An immigrant’s journey is never fully completed, even a Jewish immigrant’s move to Israel.
There is no defining finish line when an adult, who moves to a foreign land, victoriously throws up his arms and says with complete satisfaction, “I have completely arrived, I am completely one – emotionally, mentally, culturally – with my new land.”
The immigrant may have native friends, native children, a responsible job, full command of the language and economic security, yet there will always be something that makes him feel like an outsider: an accent, an insecurity, a preference for reading in his mother-tongue, a physical appearance, a way of dress, counting in his native language, associating with people from his former country, an inexplicable longing for a certain sport, food, scent or vista.
Since the scenery of one’s soul is made up of the climate, jokes,
mannerisms, tastes, smells, sounds, cultural references and holidays
that one grows up with, there is an intense feeling of dislocation when
this landscape is replaced by another. The emotions that accompany
these stages are manifold: displacement, fear, insecurity, longing, joy,
This book, made up of columns that have appeared in The Jerusalem
Post over the last 25 years, records an American immigrant’s experience to Israel through each of the stages. It does so by tracing the four seasons, with each season representing not only a time of year, but also a stage of life or mental mood.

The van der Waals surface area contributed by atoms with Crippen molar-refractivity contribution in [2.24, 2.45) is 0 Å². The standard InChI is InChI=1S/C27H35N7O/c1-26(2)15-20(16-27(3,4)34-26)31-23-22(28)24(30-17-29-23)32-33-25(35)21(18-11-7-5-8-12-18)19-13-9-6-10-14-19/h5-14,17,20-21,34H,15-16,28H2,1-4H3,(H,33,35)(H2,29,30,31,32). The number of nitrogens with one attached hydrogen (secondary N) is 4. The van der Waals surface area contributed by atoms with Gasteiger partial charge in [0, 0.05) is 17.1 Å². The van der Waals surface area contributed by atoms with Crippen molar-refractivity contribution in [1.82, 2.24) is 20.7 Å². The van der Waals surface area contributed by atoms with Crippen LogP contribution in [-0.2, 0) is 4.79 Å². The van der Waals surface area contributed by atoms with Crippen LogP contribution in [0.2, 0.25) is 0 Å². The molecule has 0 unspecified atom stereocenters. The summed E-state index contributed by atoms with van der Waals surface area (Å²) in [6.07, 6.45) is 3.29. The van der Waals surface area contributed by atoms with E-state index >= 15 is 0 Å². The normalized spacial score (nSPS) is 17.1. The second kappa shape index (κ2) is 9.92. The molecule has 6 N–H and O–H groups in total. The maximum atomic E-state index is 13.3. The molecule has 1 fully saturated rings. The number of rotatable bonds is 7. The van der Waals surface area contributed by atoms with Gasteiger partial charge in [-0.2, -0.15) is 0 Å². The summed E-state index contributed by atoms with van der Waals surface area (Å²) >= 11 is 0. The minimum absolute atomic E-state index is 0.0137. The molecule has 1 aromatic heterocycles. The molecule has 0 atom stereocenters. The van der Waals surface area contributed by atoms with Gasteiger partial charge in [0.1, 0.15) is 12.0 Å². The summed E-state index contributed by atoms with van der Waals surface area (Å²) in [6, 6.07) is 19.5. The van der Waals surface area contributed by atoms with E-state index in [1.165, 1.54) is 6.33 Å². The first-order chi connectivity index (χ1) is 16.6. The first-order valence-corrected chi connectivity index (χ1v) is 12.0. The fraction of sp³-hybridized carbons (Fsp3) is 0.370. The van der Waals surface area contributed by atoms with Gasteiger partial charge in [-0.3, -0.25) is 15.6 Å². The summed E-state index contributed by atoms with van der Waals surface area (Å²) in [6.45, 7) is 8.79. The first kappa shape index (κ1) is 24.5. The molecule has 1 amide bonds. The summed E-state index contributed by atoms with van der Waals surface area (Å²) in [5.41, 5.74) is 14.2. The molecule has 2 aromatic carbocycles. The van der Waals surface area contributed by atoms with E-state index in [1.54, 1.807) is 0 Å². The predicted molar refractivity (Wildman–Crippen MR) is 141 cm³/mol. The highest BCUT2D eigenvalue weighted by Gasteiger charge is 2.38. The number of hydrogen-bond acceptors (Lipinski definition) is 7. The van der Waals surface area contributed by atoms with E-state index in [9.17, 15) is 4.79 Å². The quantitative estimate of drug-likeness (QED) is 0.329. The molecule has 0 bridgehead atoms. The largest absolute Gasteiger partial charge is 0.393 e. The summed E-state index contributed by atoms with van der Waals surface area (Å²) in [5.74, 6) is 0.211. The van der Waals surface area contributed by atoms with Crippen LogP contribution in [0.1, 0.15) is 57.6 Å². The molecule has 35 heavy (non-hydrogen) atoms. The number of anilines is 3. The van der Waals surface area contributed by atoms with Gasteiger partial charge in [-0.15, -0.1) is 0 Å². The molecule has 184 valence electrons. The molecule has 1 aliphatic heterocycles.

But this book is more than just an immigrant’s tale. It also sheds a different light on Israel, and portrays it as a land not only of endless strife and conflict, but rather as a real land populated by real people, who live and love, laugh and cry, give birth and raise children, emigrate from and immigrate to.
Indeed, despite the much discussed, documented and real problems
that Israel faces, the country still has something extraordinary that stirs people to move there and voluntarily become immigrants, a designation — and a feeling — that lasts forever.
This book looks at what that “something” is in a human and humorous way.
From never quite catching on to that metric/Celsius thing; to managing with a name unpronounceable in Hebrew; to struggling with whether a soldier/son needs to do household chores on furloughs from the army, the columns in French Fries in Pita will make those who have taken a similar journey nod knowingly at truths they recognize, and give those who have not yet undertaken this type of trek a better understanding of what is really involved.